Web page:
Learning to Wait

Waiting is hard. Waiting for something to happen is harder. Waiting while knowing that something has to happen, but not knowing when it will is worst. This afternoon I spent a few hours in the emergency room with someone else. This sure didn’t look like any episode of ER I’d ever seen. The pace was so slow, I saw glaciers whizzing by. Time began to move backwards.

In the face of emergency, I am unfailingly polite. I know nurses work hard. I am sure they have a lot of patients to take care of. But when the patient accidentally unplugged one of the EEG lines and the red lights began blinking and beeping, the only way it stopped was when I went into the hallway seven minutes later, and asked a technician to turn off the machine. And this was in the emergency room.Thank goodness it wasn’t a real emergency.

When I asked one of the nurses if she could give me an overview of what would happen next, she said, seriously, “Well, as soon as I finish typing in these notes, I’m going to have to catch up on my paperwork. After that, I’m going to eat lunch, and then I have a meeting.” When I rephrased my sentence to ask specifically what actions would be taken on the patient’s behalf, when a doctor would give us information she said, “I have no idea. You’ll just have to wait.”

And wait we did. I canceled appointments for the afternoon, and later, for the next day. The hospitalist (doctor who does admittings) came in four hours after we came in the emergency room. He said the patient would be admitted. They then rolled the bed into the hall, where the patient lay, without pain medication, for an additional 40 minutes, waiting for someone to move the bed upstairs. I volunteered to do it myself, but no, the official bed pusher had to arrive. Meanwhile people strolled by, sick and well, looking at the half-naked patient in a too-small hospital gown.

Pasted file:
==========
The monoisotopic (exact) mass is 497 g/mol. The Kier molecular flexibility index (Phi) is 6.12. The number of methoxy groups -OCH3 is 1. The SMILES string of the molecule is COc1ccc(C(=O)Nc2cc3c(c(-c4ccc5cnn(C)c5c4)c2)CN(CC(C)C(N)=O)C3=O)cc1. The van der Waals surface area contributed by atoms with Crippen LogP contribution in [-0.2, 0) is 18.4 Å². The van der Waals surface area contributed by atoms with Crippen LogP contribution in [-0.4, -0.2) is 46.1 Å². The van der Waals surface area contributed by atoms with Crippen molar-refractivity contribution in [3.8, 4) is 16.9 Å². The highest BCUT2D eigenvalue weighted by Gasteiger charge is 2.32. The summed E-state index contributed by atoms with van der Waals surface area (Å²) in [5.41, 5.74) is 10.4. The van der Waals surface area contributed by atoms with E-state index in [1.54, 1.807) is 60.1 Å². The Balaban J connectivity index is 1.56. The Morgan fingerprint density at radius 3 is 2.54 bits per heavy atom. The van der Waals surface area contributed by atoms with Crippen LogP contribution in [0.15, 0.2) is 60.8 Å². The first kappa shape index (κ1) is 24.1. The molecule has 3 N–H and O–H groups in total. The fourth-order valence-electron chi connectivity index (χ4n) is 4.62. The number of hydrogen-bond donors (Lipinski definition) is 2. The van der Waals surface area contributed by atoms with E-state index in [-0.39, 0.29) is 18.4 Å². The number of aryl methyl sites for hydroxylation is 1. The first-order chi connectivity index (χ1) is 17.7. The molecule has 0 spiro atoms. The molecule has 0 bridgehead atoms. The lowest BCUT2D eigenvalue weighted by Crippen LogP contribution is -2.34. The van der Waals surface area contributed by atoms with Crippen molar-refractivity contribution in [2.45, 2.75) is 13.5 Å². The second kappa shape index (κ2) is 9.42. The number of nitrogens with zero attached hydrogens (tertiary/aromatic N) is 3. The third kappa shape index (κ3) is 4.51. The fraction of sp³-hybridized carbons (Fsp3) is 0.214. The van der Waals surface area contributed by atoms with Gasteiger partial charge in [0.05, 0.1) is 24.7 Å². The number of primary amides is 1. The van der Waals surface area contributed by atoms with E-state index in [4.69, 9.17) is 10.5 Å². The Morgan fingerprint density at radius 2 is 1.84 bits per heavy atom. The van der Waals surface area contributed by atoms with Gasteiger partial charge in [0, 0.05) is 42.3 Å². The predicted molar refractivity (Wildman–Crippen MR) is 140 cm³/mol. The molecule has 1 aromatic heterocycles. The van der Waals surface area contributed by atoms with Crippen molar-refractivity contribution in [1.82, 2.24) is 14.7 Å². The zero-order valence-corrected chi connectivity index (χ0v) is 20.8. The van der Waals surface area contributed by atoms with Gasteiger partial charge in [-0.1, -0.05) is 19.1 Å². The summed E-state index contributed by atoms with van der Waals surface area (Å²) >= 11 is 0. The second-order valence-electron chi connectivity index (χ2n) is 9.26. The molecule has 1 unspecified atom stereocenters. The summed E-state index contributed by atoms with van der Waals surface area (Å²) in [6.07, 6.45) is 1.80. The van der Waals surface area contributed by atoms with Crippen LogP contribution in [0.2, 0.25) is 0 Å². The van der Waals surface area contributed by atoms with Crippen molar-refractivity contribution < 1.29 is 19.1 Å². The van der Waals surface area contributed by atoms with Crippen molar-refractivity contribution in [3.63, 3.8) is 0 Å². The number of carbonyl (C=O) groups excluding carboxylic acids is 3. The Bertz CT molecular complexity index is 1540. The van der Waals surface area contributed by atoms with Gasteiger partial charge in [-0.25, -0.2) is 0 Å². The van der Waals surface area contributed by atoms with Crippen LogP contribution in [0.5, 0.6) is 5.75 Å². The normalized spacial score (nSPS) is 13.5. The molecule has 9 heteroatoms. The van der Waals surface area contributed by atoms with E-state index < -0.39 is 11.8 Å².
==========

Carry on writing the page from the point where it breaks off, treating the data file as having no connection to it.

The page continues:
I’m bad at waiting. I think of all the times I was pressed to stay, to work last minute, to rush in my jobs. This afternoon, I saw a lot of people chatting about personal business, doing school homework, waiting for the coffee to be done. I read a book, I answered emails, I worked on being calm and letting life unfold on its own.

I hate being a health-care consumer. I want to be a patient. I’m so glad that the patient wasn’t there alone, and I hated being the squeaky wheel–even though I was a polite squeaky wheel. Nothing happened without my asking for it–no bedpan, no pain medication, no water, no blanket. I had to ask twice for everything. It’s hard to remain polite when you hear “Right away,” and then, 40 minutes later, have to ask again. If I ran my business this way, I’d be out of work in a week.

No one was rude, no one was short-tempered, but the general idea was that if you were in a hospital, your job was to wait. So now it’s night. The patient was admitted, but no specialist was ever called. The patient has received pain medication for almost 12 hours, but except for the ER doctor,  medical specialist has stopped by. The administrator did, though.

I think there is a better way. There must be something better in healthcare. I don’t live in some forgotten backwater, and I have insurance that costs me the same as my mortgage per month. But I’m saying right now, I’m scared of getting older in a society that turned us into healthcare consumers, but has no customer service center.